The kick by Stephen Hauschka popped up into the air, and it was Bostick, the back-up tight end, who lept into the air to make a play on it. He tried to catch the football, but the ball bounced in and out of his hands, and it fell into the mittens of Chris Matthews. Packers special teams coach Shawn Slocum had a few words of frustration for Bostick and the tight end went sulking to the sideline. You can't blame Bostick for trying, he wanted to win that game as much as anyone, and was just trying to make a play to help his team.

The Seahawks were recharged, all of a sudden Russell Wilson rediscovered the magic. He sprinted down the sideline for 15 yards to the Packers 35 yard line. The 12th Man was going totally insane at this point. Two plays later, Marshawn Lynch, and his golden feet, went trampling on the Green Bay Packers defense for a 24-yard sprint to the end zone. Like a flash of lightening it was 20-19, Seahawks. Seattle then converted the two-point conversion on a ridiculous play in which Wilson hit Luke Wilson while back-peddling away from a sack. It was Seattle's night after all, 22-19.

The Packers did manage to the tie the game when Rodgers moved the Packers into field goal range in the waning seconds, but the flow of this game was totally broken. Green Bay's mojo was gone and everyone knew it.  In a lot of ways it was easy to root for Green Bay to find a way to defy the odds at this point just to take poor Brandon Bastick off the hook. They couldn't do that either.

In overtime, it didn't take Wilson long. After an afternoon where he couldn't hit the side of a barn, Russell Wilson found something a little extra in that right arm of his. He connected with Doug Baldwin for 35 yards to move into Packers' territory. Then he won the game in walk-off fashion with the home run ball into the end zone to Jermaine Kearse to win in 28-22.

For Wilson, the tears of joy that poured from his soul after the game was a testament to his dedication to the Seahawks. He has never found himself in a situation where the game was on his shoulders like it was on Sunday, and on his worst day, he still found a way to pull a rabbit out of his hat. Kudos to him.

Meanwhile the tears of sorrow and "what could have been" are all Green Bay's to own. They had the game won at 19-7. They even had the game won at 19-14. While it is easy to pin all of the blame on Bostick for the loss, he doesn't deserve it. Already social media has been comparing him to Bill Buckner or Steve Bartman. Both Buckner and Bartman endured incredible abuse, most of which was undeserved from Boston and Chicago fans. Buckner wasn't forgiven until the Red Sox won the World Series in 2004, and even then it was hard for him to forgive the fans. Bartman, a fan himself has been in seculusion ever since the foul ball at Wrigley Field.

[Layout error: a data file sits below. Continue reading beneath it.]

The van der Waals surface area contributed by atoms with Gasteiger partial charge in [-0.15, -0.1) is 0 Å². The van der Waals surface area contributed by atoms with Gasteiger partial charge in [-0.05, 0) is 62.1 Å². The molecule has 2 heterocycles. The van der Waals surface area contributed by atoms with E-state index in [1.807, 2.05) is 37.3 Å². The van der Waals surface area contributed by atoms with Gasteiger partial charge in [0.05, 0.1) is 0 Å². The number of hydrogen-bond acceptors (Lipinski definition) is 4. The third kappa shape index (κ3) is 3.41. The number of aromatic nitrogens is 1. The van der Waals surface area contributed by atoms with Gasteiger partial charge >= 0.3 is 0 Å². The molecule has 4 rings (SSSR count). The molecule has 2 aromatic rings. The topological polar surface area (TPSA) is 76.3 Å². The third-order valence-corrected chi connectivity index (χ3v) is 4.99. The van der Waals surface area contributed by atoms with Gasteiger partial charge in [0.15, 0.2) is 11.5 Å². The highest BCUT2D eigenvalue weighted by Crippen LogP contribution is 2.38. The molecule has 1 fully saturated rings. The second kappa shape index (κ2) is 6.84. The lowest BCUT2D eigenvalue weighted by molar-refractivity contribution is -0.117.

For Bostick's sake, and for the sake of humanity, let's hope that Green Bay fans are a little bit smarter than Cubs and Red Sox fans, and do not make Bostick the scapegoat of the championship that got away.

Saturday, January 17, 2015

Jets FINALLY cut ties with Terry Bradway

Score one for Jets General Manger Mike Maccagnan!

The freshly minted New York Jets executive showed more gusto then his predecessors ever did when word came down Friday afternoon that the Jets have fired Director of Player Personnel Terry Bradway, at long last.

Bradway, who had various titles in recent years including director of player personnel and college scouting, was an albatross for 13 years. In fact, he redefined the term survivor, because year-in and year-out he found a way to stay on Woody Johnson's good side no matter what. Starting when he was the general manager of the team back in 2001 and through his 13-year stay, the Jets have been steeped in mistakes and disasters coming out of both free agency and the draft under his watch -- yet through it all he never paid the price.  Until now.